It’s seeing her insecurities, her fears, training and justifications of her actions, that make Voodoo a much more rounded female character.

And then there is our antagonist: Agent Jess Fallon.

Fallon was Evan’s partner. We are introduced her while the two are on surveillance in Voodoo’s strip bar. Disgusted by how much Evans is enjoying the show, she leaves...

And is promptly ambushed by the typical “boys looking for a good time”. Where she promptly “kicks there ass”. And how we promptly learn that she is a “strong female”. Not only is this cliché, its unnecessary. The guys didn’t actually lay a hand on her, they were just talking trash. She could have done something, like, wait until they throw the first punch or, I don’t know, show them her badge?

Using physical force on an man does not equal girl power. In this case, it equals a cop with a chip on their shoulder. I don’t know, maybe that’s the point? But either way, this is the ONLY trait she has right now, other then her nicotine addiction. It’s not until ISSUE 5 when we find out that Fallon is “The toughest agents of the Black Razors”. But we never actually get to see that. Just a woman who might be off her rocker.

(Course if Fallon actually was “tough” before the reboot, then it’s a continuation of DC having no idea what a “reboot” is.)

And it only gets worse. I will get to “it” in the next part, but “something” very bad happens to Fallon that makes her hunt for Voodoo much more personal, and her sanity is starting to slip at the same time. And no, it’s not just Evan’s death. And yes, it is demeaning to her character.

Here's where the comic goes to the dark end of the pool.

3. The R word.

I am of course talking about Rape. Because not only does it happen in this comic, it’s been used in several other New 52 comics as well.

Like... Catwoman #1 where Batman is raped by Catwoman.

Let me repeat that: Batman. Raped.

Batman. The one character DC is constantly advertising as the “greatest super hero EVAR!” was raped.

Oh, I’m sorry! I mean “says no but eventually gives in, after physically struggling, because the girl wants/needs you”. Cause that makes it better, right? Lets ignore how gratuitous this scene is. Because that’s obvious. The scene has been debated on whether or not it can be considered rape. Cause some fans have taken it as typical Batman/Catwoman behaviour. Honestly, I see it as a bit of both. Over the years, Batman and Catwoman’s relationship has somehow “evolved” into an extremely unhealthy relationship and perhaps a bit of an abusive one. Here, Catwoman’s taking advantage of Batman and even admits that they’ve done this tons of times, because she’s wanted him. And every time, he says no but eventually gives in. But Batman is still being forced into having sex, he’s emotions are still being manipulated and an unhealthy relationship is still an unhealthy relationship. IT’S NOT A GOOD THING! Saying that she “needs” him this time is not an excuse. Even the final image with made me fell sick, if only because of how helpless Batman looks just sitting there. If DC actually wants to put mature, “edgy” things in there comics, how about having these two admit that they really need couples counselling?!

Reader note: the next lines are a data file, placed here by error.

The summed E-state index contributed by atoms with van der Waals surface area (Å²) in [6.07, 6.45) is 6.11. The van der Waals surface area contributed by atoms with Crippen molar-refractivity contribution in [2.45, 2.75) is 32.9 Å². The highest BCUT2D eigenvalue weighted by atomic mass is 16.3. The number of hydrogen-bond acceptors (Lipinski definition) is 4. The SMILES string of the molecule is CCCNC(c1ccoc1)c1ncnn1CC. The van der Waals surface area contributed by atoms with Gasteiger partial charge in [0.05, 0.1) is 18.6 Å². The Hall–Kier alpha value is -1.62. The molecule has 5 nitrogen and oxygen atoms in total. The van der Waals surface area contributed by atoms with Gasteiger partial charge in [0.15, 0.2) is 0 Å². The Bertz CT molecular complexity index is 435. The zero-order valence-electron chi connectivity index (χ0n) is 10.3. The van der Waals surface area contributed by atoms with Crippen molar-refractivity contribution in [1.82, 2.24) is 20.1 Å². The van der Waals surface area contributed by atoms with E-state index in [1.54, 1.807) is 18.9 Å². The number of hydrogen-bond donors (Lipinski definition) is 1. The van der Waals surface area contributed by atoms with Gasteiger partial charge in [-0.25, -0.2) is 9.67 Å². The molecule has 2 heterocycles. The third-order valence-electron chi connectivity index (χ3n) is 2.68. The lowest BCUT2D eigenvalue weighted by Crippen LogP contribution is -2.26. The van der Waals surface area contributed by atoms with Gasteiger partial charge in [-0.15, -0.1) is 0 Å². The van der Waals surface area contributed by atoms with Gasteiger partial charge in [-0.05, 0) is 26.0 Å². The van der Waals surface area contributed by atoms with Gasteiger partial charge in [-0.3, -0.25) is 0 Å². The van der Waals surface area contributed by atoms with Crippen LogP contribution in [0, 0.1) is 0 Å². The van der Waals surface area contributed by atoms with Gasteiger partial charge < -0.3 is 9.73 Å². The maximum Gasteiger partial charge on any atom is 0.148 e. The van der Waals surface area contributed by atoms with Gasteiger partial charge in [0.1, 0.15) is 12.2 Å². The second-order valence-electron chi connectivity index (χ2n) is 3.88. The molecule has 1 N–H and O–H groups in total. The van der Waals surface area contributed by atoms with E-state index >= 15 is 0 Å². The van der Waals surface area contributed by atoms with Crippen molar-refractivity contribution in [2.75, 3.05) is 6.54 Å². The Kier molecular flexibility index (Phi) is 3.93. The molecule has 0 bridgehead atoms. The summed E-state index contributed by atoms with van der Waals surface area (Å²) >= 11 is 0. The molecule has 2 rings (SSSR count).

*sigh* Sorry. I needed that. Anyway...

Nine out of ten times, I never see rape as a good plot device in, well, any medium, especially a super hero comic. Writers tend to use it to make a story seem more dark and gritty and “realistic”. What USUALLY results is a) Woman in Refrigerator Syndrome b) a dark situation taken muuuch too lightly then it should be, c) and cliché tacked on plot device or, take a guess, d) all of the above!!

Not only has rape been used to a demeaning level, and is just far too hard to write well. You get it right, you have an intense situation, where we care deeply about what happens to the victim. Get it wrong, and it feels fake and we just feel sorry the victim was put into such a situation because of incompetent writing. Guess which one happens in Voodoo?

Anyway, Voodoo takes Evan’s place in issue two.... And then has sex with Fallon, in order to get Fallon
to drop her defences and read her mind. It’s not fanservicey, or showy. What it is--- is rape. But this isn't the “incompetent” part. Unlike other rape examples that I will get to, I might have let this one go. Voodoo is a war agent, from a planet with different customs from ours, and on top of that, she knows these people want her dead. This is a life or death situation to her. Unlike Catwoman, Voodoo is doing this to save her life. So, it actually makes sense for Voodoo.